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Llewellyn Clark

the Wanderling

It was only yesterday, as time is told by the ancient ones...

As the sun moved closer to the edge of the world, the sky darkened, lightning played among the clouds and thunder roared. The Mighty Buffalo lifted their heads from grazing and gathered their young about them. The young calves moved even closer to their mothers as thunderbolts filled the sky. The herd milled aimlessly and watched with fear knowing the possibility death was near.

First the sound of wind, then a dark shadow crossed over the land. The giant Bird of Thunder swooped down across the edge of the herd and a young calf was lifted into the air. Soon other shadows dropped near the earth and more of the young calves were taken. Lightning streaked across the sky while the voice of thunder spoke with a vengeance. The Mighty Birds that brought the storm disappeared in the distance as Mother Earth opened her arms to receive the rain. The herd returned to their grazing now that the danger was past. Again the Mighty Thunderbird had stolen from the herd and loosed another storm upon the land. It was as it should be, the herd had grown too large and Mother Earth had needed the rain.

As the Giant Birds vanished against the clouds of the distance sky, "She Who Ran Away", a young buffalo mother gave thanks her remaining baby had been spared, as her first calf had been given to the Birds of Thunder. Many of her friends had also lost their offspring to the Storm Bringers and spoke often of the ache the loss had instilled in their hearts. She thought again of the pain she had suffered and gave another silent prayer that this would happen no more. "She Who Ran Away" prayed this prayer with a pure heart and asked only to improve life for the herd and for future generations.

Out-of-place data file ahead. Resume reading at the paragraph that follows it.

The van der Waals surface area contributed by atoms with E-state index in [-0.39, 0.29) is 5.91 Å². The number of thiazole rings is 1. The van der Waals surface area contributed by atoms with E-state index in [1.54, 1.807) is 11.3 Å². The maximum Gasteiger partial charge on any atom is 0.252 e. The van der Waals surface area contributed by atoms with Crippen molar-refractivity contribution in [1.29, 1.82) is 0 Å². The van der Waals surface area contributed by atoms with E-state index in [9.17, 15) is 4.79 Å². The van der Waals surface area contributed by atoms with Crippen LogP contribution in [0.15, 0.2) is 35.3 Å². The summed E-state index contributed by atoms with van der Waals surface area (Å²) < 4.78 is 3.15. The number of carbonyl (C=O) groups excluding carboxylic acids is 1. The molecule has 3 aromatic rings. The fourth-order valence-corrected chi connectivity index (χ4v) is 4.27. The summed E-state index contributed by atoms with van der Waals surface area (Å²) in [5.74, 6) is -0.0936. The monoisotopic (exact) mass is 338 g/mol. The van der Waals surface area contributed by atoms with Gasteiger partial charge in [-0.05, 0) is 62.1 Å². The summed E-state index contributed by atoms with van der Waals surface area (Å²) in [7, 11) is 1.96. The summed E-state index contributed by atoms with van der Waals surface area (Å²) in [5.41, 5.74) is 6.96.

Winter passed and lost it's hold on the land. The North Wind grew weaker. The birds of the air had finished their sojourn in the south and would be returning to the land. With their return would come the storms and rain to feed new growths. Every year the Giant Birds returned to the north to build their nests in the high places and bring their young into the world. But now, as the Thunderbirds moved over the plains and looked upon the Earth, they found that the herds of Buffalo that once spaned to the horizon, were not as they once were. Without the Buffalo there was not enough food for these Mighty Giants and many died on their journey north. So few reached the nesting area that only a few chicks came forth during the hatchling season. The loss of the mighty herds made migration very difficult and many of the young birds died on their way south that fall. Soon they and the buffalo were no more.